Oh, and as to the Australian Christian Lobby and all those other extreme conservative political groups - don't mix religion with government! I'm Christian, but I don't think that should have anything to do with running a country. One of these days we'll end up like certain European countries and be forced to go to church every week!

Comment Re:Good programmers aren't easily ruined (Score 1) 548

A good programmer has experienced many languages and done things in many ways. A good programmer has compared all these various experiences and understands the advantages and disadvantages of each language and programming technique. A good programmer doesn't get bogged down in line numbers and GOTO statements and never move beyond that. If someone does get bogged down they never had the attitude to be a good programmer.

I agree. I was one of those who started with BASIC, but am a good programmer (not meaning to boast - it's what I've been told by colleagues and bosses). BASIC is a good starting point to learn how procedural programming works, and can build from that to other paradigms and languages. It's people who only feel comfortable with that stuff that don't move on from their GOTO statements. I think this guy, Dijkstra, is like Freud by studying 60 german house-wives who have no life, and thinking the whole world is the same.


Submission + - Aussie Net filtering trial delayed (

hopejr writes: The Federal Opposition says it is not surprised the Government's mandatory internet filtering trial has been delayed. The trial, which was meant to begin today, has been postponed until mid-January 2009 and the internet service providers (ISPs) who will participate will be announced at the same time. ISPs iiNet and Optus both said yesterday they had not heard anything about their applications to participate in the trial, and doubted the Government would meet its own deadline.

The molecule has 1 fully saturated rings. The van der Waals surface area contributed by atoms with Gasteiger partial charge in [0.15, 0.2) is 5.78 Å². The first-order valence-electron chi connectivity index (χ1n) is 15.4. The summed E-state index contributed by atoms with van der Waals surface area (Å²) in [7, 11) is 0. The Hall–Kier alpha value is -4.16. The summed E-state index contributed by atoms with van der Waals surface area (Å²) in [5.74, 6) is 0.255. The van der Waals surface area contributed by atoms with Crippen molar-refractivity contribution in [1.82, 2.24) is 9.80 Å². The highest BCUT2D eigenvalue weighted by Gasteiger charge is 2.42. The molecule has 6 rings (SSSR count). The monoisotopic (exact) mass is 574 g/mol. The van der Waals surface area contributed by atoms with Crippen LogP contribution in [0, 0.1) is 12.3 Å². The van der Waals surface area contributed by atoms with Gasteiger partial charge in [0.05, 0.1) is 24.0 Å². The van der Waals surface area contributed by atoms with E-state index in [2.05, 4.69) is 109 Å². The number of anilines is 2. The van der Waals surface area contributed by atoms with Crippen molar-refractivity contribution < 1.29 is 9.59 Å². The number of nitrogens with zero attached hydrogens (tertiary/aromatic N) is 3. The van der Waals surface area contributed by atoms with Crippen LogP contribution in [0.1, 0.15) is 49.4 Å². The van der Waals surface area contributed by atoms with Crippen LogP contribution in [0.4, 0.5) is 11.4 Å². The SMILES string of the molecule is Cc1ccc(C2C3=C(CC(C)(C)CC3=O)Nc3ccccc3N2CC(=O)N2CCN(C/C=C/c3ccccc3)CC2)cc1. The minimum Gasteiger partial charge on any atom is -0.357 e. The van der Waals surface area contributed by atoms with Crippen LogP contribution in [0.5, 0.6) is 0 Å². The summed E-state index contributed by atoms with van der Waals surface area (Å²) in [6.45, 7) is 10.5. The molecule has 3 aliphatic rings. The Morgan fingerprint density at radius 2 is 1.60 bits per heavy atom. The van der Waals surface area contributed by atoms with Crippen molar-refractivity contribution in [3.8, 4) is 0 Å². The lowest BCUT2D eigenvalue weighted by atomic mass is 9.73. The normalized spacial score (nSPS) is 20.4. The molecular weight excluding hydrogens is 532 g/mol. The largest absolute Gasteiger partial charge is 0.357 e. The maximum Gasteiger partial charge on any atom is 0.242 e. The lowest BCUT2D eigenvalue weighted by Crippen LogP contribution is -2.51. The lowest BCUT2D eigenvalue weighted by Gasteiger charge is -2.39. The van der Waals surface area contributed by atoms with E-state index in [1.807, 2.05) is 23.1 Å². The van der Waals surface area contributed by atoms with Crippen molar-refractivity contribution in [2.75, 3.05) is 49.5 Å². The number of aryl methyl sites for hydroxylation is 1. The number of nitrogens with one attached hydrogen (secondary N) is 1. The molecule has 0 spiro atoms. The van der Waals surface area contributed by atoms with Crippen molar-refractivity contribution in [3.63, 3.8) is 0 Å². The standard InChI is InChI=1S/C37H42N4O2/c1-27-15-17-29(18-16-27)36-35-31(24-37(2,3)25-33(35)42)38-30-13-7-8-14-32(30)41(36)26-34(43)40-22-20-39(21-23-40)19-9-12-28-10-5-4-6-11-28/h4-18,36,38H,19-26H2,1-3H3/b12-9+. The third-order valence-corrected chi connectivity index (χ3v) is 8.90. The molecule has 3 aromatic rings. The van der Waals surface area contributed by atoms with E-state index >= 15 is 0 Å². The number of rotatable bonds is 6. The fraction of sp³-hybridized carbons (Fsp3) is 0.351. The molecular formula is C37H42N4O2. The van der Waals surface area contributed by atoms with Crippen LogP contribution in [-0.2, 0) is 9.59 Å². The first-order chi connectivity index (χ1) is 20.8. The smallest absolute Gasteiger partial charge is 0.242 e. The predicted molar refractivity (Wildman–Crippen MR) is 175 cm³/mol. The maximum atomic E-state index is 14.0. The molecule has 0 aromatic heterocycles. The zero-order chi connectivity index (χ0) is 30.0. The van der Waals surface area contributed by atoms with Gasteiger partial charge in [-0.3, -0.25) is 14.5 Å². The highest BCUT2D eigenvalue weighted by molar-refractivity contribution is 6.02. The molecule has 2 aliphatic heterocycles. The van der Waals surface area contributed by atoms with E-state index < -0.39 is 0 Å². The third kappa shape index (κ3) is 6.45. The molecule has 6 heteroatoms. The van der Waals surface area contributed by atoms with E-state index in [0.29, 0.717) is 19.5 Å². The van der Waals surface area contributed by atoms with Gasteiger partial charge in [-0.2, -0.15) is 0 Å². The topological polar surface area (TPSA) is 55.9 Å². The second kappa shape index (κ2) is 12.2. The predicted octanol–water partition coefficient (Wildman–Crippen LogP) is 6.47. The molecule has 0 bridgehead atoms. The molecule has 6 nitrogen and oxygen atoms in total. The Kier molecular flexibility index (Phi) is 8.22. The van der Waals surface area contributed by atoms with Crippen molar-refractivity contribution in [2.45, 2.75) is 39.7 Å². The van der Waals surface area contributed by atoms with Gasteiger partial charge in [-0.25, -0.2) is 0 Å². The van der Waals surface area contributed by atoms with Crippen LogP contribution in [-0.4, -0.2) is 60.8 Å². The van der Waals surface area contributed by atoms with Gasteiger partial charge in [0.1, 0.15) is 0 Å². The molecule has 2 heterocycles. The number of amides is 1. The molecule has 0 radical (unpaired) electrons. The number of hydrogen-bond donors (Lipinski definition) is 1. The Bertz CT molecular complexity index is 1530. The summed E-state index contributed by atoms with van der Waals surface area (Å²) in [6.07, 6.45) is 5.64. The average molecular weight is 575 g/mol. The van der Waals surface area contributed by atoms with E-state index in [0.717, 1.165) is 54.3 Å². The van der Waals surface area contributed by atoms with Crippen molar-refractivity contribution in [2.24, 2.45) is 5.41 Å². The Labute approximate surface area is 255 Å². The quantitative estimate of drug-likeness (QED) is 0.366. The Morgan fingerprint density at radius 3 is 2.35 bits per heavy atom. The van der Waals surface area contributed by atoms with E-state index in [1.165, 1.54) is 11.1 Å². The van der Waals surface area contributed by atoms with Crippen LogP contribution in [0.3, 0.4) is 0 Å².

Submission + - IPv6 Cutover January 1, 2011

IO ERROR writes: An internet-draft published this month calls for an IPv6 transition plan which would require all Internet-facing servers to have IPv6 connectivity on or before January 1, 2011. 'Engineer and author John Curran proposes that migration to IPv6 happen in three stages. The first stage, which would happen between now and the end of 2008, would be a preparatory stage in which organizations would start to run IPv6 servers, though these servers would not be considered by outside parties as production servers. The second stage, which would take place in 2009 and 2010, would require organizations to offer IPv6 for Internet-facing servers, which could be used as production servers by outside parties. Finally, in the third stage, starting in 2011, IPv6 must be in use by public-facing servers.' Then IPv4 can go away.